Student Awarded

Adedokun Adeyinka Samuel

Country: Nigeria

Project Title: Molecular and immunogenetic characterization of suppression of tumorigenicity2 (ST2) gene in urinary schistosomiasis

Institution: Ladoke Akintola University of Technology, Nigeria

Schistosomiasis is a chronic parasitic disease, caused by Schistosoma spp, afflicting more than 200 million people globally. Schistosoma haematobium is the causative agent of urinary schistosomiasis and the most common disease form in Africa.

Significant differences in infectivity and disease severity among individuals exposed to same rates of infection have been observed in endemic communities. Also, host genetics seems to be a mitigating factor in determining who gets infected. Six single nucleotide polymorphisms of the suppression of tumorigenicity 2 (ST2) gene have been found to show differing relationship with Schistosoma japonicum and Schistosoma mansoni. Surprisingly there is no information on Schistosoma haematobium. How these polymorphisms mediate infectivity and disease severity between West and East Africa is yet to be delineated. This study will decipher the genetic diversity of ST2 genetic polymorphisms (rs127112135; rs1041973; rs10173081; rs1420101; rs6543119 and rs10206753) between disease and control groups, quantify soluble ST2 levels and evaluate expression of ST2 gene in S. haematobium infected and uninfected control groups, recruited from south-western, Nigeria.

Genomic DNA will be extracted using a commercially available DNA extraction kit. ST2 SNPs will be genotyped by PCR followed by restriction digestion. ST2 Serum levels will be measured using commercially available enzyme-linked immunosorbent assay. Total RNA will be extracted using commercially available kit. RNA concentration and purity will be assessed with a NanoDrop, and reverse transcribed to cDNA using a commercially available 2 step Reverse transcriptase kit. cDNA Quantitative PCR will be performed using specific primers and probes on TaqMan Real time PCR platform.

African Supervisor

D Olusola Ojurongbe

D. Olusola Ojurongbe

African Host Country: Nigeria

Institution: Ladoke Akintola University of Technology, Nigeria

Laboratory: Tropical Disease Research Laboratory, Department of Medical Microbiology and Parasitology

The Tropical Disease Research laboratory is research group within the Department of Medical Microbiology and Parasitology, LadokeAkintola University of Technology Osogbo campus. The activities of the laboratory include conducting epidemiological and clinical research in malaria, schistosomiasis, soil transmitted helminths and other Neglected tropical diseases. Specifically the group focuses on molecular epidemiology, drug resistance and host pathogen interactions (gene association studies) of our parasites of interest. The laboratory enjoy equipment support and modest contribution from Alexander von Humboldt Foundation, Germany. Currently there are 4 PhD and 6 MSc Students working actively in the research group.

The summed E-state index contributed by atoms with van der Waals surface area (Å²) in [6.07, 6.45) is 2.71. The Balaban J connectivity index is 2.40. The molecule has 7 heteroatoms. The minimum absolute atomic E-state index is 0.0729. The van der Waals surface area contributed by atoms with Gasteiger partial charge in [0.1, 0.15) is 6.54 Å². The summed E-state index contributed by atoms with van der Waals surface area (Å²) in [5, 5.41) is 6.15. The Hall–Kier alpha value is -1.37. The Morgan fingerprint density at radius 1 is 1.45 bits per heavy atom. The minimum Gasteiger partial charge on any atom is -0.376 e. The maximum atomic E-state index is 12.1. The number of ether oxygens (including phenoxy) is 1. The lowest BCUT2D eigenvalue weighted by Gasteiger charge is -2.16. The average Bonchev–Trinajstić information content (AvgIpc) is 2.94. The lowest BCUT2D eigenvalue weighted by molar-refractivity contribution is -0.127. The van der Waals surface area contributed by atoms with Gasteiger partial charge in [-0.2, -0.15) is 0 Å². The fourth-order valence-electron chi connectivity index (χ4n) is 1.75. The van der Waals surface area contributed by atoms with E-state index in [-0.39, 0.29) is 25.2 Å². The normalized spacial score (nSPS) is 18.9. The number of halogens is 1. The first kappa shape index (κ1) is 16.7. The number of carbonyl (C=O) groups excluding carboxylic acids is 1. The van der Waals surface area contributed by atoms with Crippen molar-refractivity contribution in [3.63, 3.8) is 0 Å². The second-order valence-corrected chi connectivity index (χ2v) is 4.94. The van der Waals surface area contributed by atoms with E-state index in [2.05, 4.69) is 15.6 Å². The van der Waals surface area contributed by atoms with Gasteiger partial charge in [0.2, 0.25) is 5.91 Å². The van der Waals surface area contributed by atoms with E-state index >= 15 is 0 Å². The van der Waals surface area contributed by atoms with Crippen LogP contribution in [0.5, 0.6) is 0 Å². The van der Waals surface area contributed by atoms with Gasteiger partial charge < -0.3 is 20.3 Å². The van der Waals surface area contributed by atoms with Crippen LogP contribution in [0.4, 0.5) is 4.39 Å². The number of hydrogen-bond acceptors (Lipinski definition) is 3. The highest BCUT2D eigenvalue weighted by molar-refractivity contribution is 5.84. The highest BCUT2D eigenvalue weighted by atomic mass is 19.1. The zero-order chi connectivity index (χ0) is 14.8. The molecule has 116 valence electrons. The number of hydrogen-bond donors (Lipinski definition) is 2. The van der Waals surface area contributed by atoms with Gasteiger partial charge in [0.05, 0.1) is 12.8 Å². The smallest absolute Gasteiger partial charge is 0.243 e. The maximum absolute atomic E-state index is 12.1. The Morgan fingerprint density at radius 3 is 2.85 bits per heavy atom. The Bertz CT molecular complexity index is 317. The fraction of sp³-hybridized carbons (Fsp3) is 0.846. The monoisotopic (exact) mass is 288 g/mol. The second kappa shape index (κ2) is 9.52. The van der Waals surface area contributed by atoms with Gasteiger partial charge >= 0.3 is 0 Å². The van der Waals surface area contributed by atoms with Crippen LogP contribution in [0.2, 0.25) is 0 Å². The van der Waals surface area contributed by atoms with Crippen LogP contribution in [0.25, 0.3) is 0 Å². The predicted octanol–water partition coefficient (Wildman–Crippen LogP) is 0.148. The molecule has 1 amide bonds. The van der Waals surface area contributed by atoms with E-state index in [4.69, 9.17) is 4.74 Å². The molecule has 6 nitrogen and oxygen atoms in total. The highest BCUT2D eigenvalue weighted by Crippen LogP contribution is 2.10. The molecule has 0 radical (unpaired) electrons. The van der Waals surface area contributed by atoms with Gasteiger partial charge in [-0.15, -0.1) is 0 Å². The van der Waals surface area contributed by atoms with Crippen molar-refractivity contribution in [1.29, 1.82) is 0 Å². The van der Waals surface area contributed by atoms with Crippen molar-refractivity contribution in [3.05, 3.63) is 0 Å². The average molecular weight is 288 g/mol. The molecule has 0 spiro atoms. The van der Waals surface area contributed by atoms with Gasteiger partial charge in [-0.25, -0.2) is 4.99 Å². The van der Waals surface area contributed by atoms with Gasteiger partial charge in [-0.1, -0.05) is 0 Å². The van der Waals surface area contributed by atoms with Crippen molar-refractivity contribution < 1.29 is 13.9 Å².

International Supervisor

Bolaji N Thomas

Bolaji N. Thomas

International Host Country: United States of America

Institution: Rochester Institute of Technology

Laboratory: Immunology Research Laboratory

The research activities in Thomas laboratory, Rochester Institute of Technology, are geared towards tropical infectious diseases (malaria, leishmaniasis, schistosomiasis and trypanosomiasis) and sickle cell disease, utilizing Parasitology, Immunology, Population Genetics and Computational Biology skills. Current projects are focused on characterizing evolutionary drivers of immune response and functional elements in bovine trypanosomiasis, molecular surveillance and immune system regulation via host genetic variations and signalling pathways, and their contributions to disease susceptibility, severity and treatment outcome. Including designing new therapeutic regimens from natural products, deconvoluting immunoregulatory biomarkers regulating schistosomiasis or disease burden in coastal West Africa, as opposed to other parts of Africa. This includes deciphering the immunogenetic dynamics contributing to diversity in disease pathophysiology between African and American sickle cell disease.